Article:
A project to improve conditions for older lesbian, gay, bisexual, transgender, queer, intersex, and two-spirit individuals when they enter long-term care has new tools for people in the field thanks to innovative work by a Salt Spring-based researcher.
Robert Beringer is a Health Systems Impact Postdoctoral Fellow at the Institute on Aging and Lifelong Health, University of Victoria. During his two-year fellowship he is working to evaluate and optimize LGBTQI2S engagement with hospice and palliative care in the Island Health region. Three film vignettes that he produced on-island over the past fall to highlight different needs and experiences of people outside the hetero-norm have now launched and are available for viewing and sharing from his website, www.lgbtqi2sdignityproject.ca.
Beringer’s previous research into gerontology and LGBTQ issues showed there is a lot of anxiety around losing independence, as people with non-conforming genders or sexuality suddenly face the bizarre and tragic situation of having to go back into the closet, or perhaps face discrimination from staff and fellow residents.
“There are fears about going into such homes at all because people wonder if they’ll have to hide their identities,” Beringer observed.
The LGBTQI2S Dignity Project website and film vignettes were first conceptualized in February 2018 at a “design jam”-style event that was organized in partnership between the Canadian Institutes of Health Research’s Institute of Gender and Health, EGALE Canada, Hacking Health, Rainbow Health Ontario, Cossette Health and the Michael Smith Foundation. The vignettes were filmed last November and were completed with 100 per cent use of Salt Spring talent.
Screenplays were written locally, along with a local director, videographer and actors, and Beringer himself acting as executive producer, caterer and financial manager. The vignettes were filmed in his home, which was made over to resemble different rooms of an assisted living facility.
“Filmmaking, I learned, can be a long, drawn-out process, with many starts and stops along the way,” Beringer reported. “After failed attempts with two [off-island] production companies, I decided to take a community-based approach and this began by asking members of LGBTQI2S organizations around B.C. for script suggestions. We chose to develop Never Married, It Still Hurts and Special Occasion, and I am pleased at what my team, entirely based on Salt Spring, has produced.”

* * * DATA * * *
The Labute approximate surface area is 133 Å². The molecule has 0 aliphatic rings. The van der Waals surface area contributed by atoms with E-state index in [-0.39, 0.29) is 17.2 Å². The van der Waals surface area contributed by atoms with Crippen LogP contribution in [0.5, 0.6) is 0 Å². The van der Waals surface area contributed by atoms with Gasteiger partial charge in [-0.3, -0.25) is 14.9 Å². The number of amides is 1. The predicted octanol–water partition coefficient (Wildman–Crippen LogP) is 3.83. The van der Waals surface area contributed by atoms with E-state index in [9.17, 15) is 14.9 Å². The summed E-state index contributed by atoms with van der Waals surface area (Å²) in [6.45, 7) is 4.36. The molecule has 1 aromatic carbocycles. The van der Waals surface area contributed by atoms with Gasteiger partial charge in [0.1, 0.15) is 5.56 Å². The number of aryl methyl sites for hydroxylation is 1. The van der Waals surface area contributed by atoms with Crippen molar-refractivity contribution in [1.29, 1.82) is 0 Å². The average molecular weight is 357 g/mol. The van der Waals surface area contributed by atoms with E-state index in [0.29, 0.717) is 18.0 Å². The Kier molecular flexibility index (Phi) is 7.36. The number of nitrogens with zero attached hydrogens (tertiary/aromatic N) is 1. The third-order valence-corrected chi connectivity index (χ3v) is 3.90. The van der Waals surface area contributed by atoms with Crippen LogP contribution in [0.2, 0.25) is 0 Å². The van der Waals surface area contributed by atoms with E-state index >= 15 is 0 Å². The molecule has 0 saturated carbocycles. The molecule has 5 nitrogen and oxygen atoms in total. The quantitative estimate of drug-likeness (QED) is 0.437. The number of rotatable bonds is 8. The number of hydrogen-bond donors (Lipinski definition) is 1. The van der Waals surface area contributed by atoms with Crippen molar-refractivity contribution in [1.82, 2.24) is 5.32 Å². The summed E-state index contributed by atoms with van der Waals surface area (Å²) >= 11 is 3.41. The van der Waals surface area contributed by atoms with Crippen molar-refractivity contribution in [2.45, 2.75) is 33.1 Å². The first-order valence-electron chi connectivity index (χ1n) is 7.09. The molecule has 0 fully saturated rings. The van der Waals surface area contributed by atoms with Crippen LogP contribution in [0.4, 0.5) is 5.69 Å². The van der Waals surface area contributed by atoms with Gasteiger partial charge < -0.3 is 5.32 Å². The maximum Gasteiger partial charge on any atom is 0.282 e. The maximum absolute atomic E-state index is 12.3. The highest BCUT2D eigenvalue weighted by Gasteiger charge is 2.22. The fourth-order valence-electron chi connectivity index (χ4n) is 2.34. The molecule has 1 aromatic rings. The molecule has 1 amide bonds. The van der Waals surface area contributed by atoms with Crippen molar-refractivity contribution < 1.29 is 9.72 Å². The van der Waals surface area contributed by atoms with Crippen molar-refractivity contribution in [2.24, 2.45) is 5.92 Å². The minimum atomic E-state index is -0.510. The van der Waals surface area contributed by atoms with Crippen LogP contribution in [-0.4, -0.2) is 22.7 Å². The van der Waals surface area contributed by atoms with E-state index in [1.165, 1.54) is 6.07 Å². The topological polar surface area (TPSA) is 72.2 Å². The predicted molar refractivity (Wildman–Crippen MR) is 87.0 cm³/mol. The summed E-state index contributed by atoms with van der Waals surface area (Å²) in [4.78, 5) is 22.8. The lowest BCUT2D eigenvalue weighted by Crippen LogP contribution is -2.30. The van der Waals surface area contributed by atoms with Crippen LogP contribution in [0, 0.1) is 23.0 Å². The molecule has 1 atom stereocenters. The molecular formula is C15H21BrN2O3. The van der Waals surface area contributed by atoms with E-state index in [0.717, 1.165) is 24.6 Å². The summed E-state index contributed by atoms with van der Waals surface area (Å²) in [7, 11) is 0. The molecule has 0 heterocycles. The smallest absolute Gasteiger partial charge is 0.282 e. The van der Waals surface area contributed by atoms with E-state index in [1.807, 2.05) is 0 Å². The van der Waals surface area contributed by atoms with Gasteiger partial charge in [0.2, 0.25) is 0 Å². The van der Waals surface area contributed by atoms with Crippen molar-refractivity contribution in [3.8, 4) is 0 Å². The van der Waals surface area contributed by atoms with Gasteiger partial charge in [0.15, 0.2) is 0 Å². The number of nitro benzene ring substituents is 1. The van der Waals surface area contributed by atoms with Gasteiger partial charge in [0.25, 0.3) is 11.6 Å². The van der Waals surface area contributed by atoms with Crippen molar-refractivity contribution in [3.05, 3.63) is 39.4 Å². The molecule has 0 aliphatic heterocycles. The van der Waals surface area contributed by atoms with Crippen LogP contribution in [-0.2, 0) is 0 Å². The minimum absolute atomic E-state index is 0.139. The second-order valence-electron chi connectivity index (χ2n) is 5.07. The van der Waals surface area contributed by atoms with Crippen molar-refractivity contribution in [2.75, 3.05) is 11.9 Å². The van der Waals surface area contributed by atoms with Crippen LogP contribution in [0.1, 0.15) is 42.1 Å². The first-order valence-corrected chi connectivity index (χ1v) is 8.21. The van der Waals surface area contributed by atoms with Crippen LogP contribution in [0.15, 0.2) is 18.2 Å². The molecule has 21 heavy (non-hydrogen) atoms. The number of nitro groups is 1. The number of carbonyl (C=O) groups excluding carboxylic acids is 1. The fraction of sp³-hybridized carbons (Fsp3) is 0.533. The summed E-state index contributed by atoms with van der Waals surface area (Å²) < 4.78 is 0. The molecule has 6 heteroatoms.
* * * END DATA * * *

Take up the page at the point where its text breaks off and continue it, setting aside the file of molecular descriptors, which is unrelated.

“These are situations that are very moving,” said series director Suzanne Laine. “Everybody that got cast felt this was something really important to do. They felt it was really unique and important work.”
The vignettes average just six minutes in length, but they successfully bring home an emotional connection in a way that educational materials can’t really do. Scenarios include an older gay man seen in a care home’s common area, where he is subject to loud comments and exclusion by two female residents. The scene comes with both a “status quo” ending depicting how problems like this often get treated by staff, and then a more positive alternative showing how the care aide on site could have better responded to the situation.
In another film, a transgender resident is bullied by the home’s administrator, who doesn’t tell the staff the man is trans and refuses to refer to the patient in the gender he has lived with for many years.
“It puts both the worker and the client in a really awkward situation because the worker is looking for someone with the former gender identity,” Beringer said. “It’s really sad because it’s coming from the higher-up, who just doesn’t want to accept their identity.”
Although finding accurate statistics can be challenging, it is estimated that anywhere between three and 10 per cent of the population are lesbian, gay, bisexual, queer, two-spirited or transgender. Using these parameters, there are between 4,500 and 15,000 LGBTQ2+ seniors served by Island Health.
Beringer credits Nicole Tremblay, clinical social work educator for Island Health, for leading the way to educating health authority staff and creating a manual called Developing Inclusive and Affirming Care for LGBTQ2+ Seniors. The manual was developed following a review of international and national research and through input from local focus groups, and is a model for the LGBTQI2S Dignity Project website. But more awareness is needed, Beringer said.
“I think there are lots of toolkits and strategies that people are trying to use, but they’re under-utilized. Either people think that they have no LGBTQ2+ residents in care, or they treat them like everyone else — which we know from research doesn’t work,” he said. “We’re hoping people will use these film vignettes as part of their toolkits if they’re doing sensitivity training. I’m not attached to who’s using them. I just want people to use them.”